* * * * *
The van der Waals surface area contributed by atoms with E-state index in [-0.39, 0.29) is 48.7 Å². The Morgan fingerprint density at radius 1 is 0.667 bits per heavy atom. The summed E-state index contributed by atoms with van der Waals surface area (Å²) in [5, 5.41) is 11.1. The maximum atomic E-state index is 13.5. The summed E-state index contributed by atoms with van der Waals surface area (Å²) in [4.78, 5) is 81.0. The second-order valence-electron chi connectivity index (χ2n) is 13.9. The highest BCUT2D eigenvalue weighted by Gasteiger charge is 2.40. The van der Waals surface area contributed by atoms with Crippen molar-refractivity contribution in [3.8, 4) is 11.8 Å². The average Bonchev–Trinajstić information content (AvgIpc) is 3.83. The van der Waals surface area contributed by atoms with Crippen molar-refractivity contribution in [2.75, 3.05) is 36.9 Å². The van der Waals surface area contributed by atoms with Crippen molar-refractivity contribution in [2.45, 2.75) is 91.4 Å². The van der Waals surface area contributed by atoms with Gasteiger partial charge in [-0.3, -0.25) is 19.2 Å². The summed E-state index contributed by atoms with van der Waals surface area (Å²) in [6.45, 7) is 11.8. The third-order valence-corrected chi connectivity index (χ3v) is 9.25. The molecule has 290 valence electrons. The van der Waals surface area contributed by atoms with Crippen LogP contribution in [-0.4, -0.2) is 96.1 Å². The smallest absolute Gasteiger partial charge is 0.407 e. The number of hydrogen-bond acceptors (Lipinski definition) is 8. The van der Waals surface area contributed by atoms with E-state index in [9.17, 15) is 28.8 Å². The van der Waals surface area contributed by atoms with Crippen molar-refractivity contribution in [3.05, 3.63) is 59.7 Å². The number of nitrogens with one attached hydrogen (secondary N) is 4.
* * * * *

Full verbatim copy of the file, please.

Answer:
The van der Waals surface area contributed by atoms with E-state index in [-0.39, 0.29) is 48.7 Å². The Morgan fingerprint density at radius 1 is 0.667 bits per heavy atom. The summed E-state index contributed by atoms with van der Waals surface area (Å²) in [5, 5.41) is 11.1. The maximum atomic E-state index is 13.5. The summed E-state index contributed by atoms with van der Waals surface area (Å²) in [4.78, 5) is 81.0. The second-order valence-electron chi connectivity index (χ2n) is 13.9. The highest BCUT2D eigenvalue weighted by Gasteiger charge is 2.40. The van der Waals surface area contributed by atoms with Crippen molar-refractivity contribution in [3.8, 4) is 11.8 Å². The average Bonchev–Trinajstić information content (AvgIpc) is 3.83. The van der Waals surface area contributed by atoms with Crippen molar-refractivity contribution in [2.75, 3.05) is 36.9 Å². The van der Waals surface area contributed by atoms with Crippen molar-refractivity contribution in [2.45, 2.75) is 91.4 Å². The van der Waals surface area contributed by atoms with Gasteiger partial charge in [-0.3, -0.25) is 19.2 Å². The summed E-state index contributed by atoms with van der Waals surface area (Å²) in [6.45, 7) is 11.8. The third-order valence-corrected chi connectivity index (χ3v) is 9.25. The molecule has 290 valence electrons. The van der Waals surface area contributed by atoms with Crippen LogP contribution in [-0.4, -0.2) is 96.1 Å². The smallest absolute Gasteiger partial charge is 0.407 e. The number of hydrogen-bond acceptors (Lipinski definition) is 8. The van der Waals surface area contributed by atoms with E-state index in [9.17, 15) is 28.8 Å². The van der Waals surface area contributed by atoms with Crippen molar-refractivity contribution in [3.05, 3.63) is 59.7 Å². The number of nitrogens with one attached hydrogen (secondary N) is 4.